Any strategy by Beijing to leave Taiwan stripped of allies may well backfire
Michal Thim says Taiwan appears unlikely to lose sleep over losing Sao Tome ties to China, and attempts to leave Taipei diplomatically isolated may work against unification hopes
In 1971, when representatives of the Republic of China walked out of the UN in protest over what would likely lead to expulsion anyway, Taipei still possessed greater recognition than Beijing.
Competition for recognition between Taipei and Beijing, which became known as “cheque book diplomacy”, has been an extension of cross-strait conflict to a global diplomatic arena. South Korea, Singapore, and South Africa were among notable nations to switch recognition to Beijing in the 1990s.
Thus, it is no wonder that many see Beijing pulling strings whenever one of Taiwan’s “diplomatic allies” switches recognition. Sao Tome and Principe recently announced it would establish diplomatic relations with China. What followed was a very predictable string of events, including the termination of diplomatic ties with the West African nation by Taipei, Beijing’s acceptance of the recognition, and accusations and defiance on Taiwan’s side.
Watch: Taipei loses another ally
Unsurprisingly, analysts speculate that the change in recognition is Beijing’s punishment following the election victory of the Democratic Progressive Party and newly elected President Tsai Ing-wen’s implicit refusal to embrace the so-called “1992 consensus”. Poaching Taiwan’s “diplomatic allies” has been named among the tools Beijing could use to punish the new administration, along with cuts in tourists to Taiwan and a increased of military exercises near the island.
Tsai’s predecessor Ma Ying-jeou had touted a “diplomatic truce” with Beijing as one of the demonstrable achievements of his cross-strait outreach in his eight years in power. But the so-called truce was probably just time-limited concession for the Kuomintang-led government.
Renewal of diplomatic competition is a distinct possibility now, with the KMT in the opposition. However, the conditions on the ground have changed. And that is both good and bad news for Beijing. It is good because the asymmetry between their economic powers means any competition is doomed to be decisively one-sided. However, it is bad for Beijing because none of the countries that have diplomatic ties with Taiwan is politically or economically significant enough to shock Taiwan’s government and people into giving in to Beijing. Perhaps the one exception that could cause more concern would be a loss of the Vatican, Taiwan’s only diplomatic ally in Europe.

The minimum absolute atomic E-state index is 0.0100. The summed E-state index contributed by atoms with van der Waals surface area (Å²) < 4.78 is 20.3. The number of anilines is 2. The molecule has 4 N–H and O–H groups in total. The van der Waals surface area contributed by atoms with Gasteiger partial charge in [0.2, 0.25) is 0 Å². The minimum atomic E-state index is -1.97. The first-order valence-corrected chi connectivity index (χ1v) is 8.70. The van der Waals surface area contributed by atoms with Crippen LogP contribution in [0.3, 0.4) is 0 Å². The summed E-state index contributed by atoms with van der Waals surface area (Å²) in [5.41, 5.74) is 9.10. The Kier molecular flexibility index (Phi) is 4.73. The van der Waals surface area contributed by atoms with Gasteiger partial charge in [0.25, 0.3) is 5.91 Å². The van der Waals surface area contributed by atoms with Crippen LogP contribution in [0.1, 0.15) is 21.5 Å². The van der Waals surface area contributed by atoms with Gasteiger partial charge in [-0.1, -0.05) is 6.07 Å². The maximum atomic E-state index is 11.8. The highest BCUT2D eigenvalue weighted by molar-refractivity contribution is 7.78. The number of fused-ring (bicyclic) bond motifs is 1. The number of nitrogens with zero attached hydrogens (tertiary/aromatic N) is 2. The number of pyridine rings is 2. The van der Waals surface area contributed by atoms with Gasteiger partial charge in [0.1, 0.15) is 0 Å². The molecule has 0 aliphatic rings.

Renewed calls by Beijing for the Vatican to be flexible and pragmatic in its relations with China would suggest that it indeed wishes to punish Tsai by stripping Taiwan of a few more allies.
However, what is clear is that Taiwan is not going to lose sleep over the loss of Sao Tome. The people of Taiwan have grown accustomed to the possibility that the number of its diplomatic allies would shrink further. The public also views finances allocated as development aid to such allies as resources that could be better spent elsewhere, even if such an attitude does not fairly reflect on the efforts on Taiwan’s behalf from some of its remaining allies, particularly in the UN.
There is, however, one seemingly confusing factor that could hold Beijing back. For better or worse, from Beijing’s perspective, the existence of the Republic of China still ties Taiwan to China. Removing the Republic of China’s external recognition would symbolically pull Taiwan further from, and not closer to, Beijing’s desire for incorporating the island into the People’s Republic of China, a scenario that most people in Taiwan find extremely undesirable.
Moreover, even if the last official embassy closes in Taipei, there is still a large group of representations whose purpose is to maintain relations, albeit unofficial, and chief among them is the American Institute in Taiwan. Presence in Taiwan is maintained by Japan, Canada, Australia, Germany, the European Union, and scores of other countries hiding their missions under names emphasising culture and economic relations but staffed by career diplomats dealing with a broad spectrum of bilateral issues.
No, poaching Taiwan’s “diplomatic allies” is not going to bring Taiwan closer to Beijing.
Michal Thim is a Taiwan analyst at the Prague-based think tank, Association for International Affairs, and a member of the Centre for International Maritime Security